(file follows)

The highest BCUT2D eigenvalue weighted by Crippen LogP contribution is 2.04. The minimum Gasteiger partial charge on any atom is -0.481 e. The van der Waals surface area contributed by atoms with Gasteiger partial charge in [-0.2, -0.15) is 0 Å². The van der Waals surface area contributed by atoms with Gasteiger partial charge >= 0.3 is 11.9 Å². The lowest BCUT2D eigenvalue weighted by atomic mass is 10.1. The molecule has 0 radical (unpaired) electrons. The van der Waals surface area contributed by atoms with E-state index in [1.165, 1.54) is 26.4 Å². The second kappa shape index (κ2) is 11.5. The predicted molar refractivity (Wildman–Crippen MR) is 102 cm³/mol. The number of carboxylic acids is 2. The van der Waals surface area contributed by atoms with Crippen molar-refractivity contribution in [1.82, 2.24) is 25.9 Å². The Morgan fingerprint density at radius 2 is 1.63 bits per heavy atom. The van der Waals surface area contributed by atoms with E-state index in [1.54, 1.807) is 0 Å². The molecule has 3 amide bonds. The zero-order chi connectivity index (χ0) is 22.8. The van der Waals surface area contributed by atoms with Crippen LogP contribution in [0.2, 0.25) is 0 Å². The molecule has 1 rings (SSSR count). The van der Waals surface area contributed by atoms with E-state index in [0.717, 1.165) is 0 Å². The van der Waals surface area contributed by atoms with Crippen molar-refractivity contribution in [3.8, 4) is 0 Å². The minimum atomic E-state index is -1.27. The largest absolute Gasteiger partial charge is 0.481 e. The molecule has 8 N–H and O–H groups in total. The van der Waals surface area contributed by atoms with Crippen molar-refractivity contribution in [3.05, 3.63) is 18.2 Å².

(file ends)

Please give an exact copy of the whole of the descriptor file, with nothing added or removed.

The highest BCUT2D eigenvalue weighted by Crippen LogP contribution is 2.04. The minimum Gasteiger partial charge on any atom is -0.481 e. The van der Waals surface area contributed by atoms with Gasteiger partial charge in [-0.2, -0.15) is 0 Å². The van der Waals surface area contributed by atoms with Gasteiger partial charge >= 0.3 is 11.9 Å². The lowest BCUT2D eigenvalue weighted by atomic mass is 10.1. The molecule has 0 radical (unpaired) electrons. The van der Waals surface area contributed by atoms with E-state index in [1.165, 1.54) is 26.4 Å². The second kappa shape index (κ2) is 11.5. The predicted molar refractivity (Wildman–Crippen MR) is 102 cm³/mol. The number of carboxylic acids is 2. The van der Waals surface area contributed by atoms with Crippen molar-refractivity contribution in [1.82, 2.24) is 25.9 Å². The Morgan fingerprint density at radius 2 is 1.63 bits per heavy atom. The van der Waals surface area contributed by atoms with E-state index in [1.54, 1.807) is 0 Å². The molecule has 3 amide bonds. The zero-order chi connectivity index (χ0) is 22.8. The van der Waals surface area contributed by atoms with Crippen LogP contribution in [0.2, 0.25) is 0 Å². The molecule has 1 rings (SSSR count). The van der Waals surface area contributed by atoms with E-state index in [0.717, 1.165) is 0 Å². The van der Waals surface area contributed by atoms with Crippen molar-refractivity contribution in [3.8, 4) is 0 Å². The minimum atomic E-state index is -1.27. The largest absolute Gasteiger partial charge is 0.481 e. The molecule has 8 N–H and O–H groups in total. The van der Waals surface area contributed by atoms with Crippen molar-refractivity contribution in [3.05, 3.63) is 18.2 Å².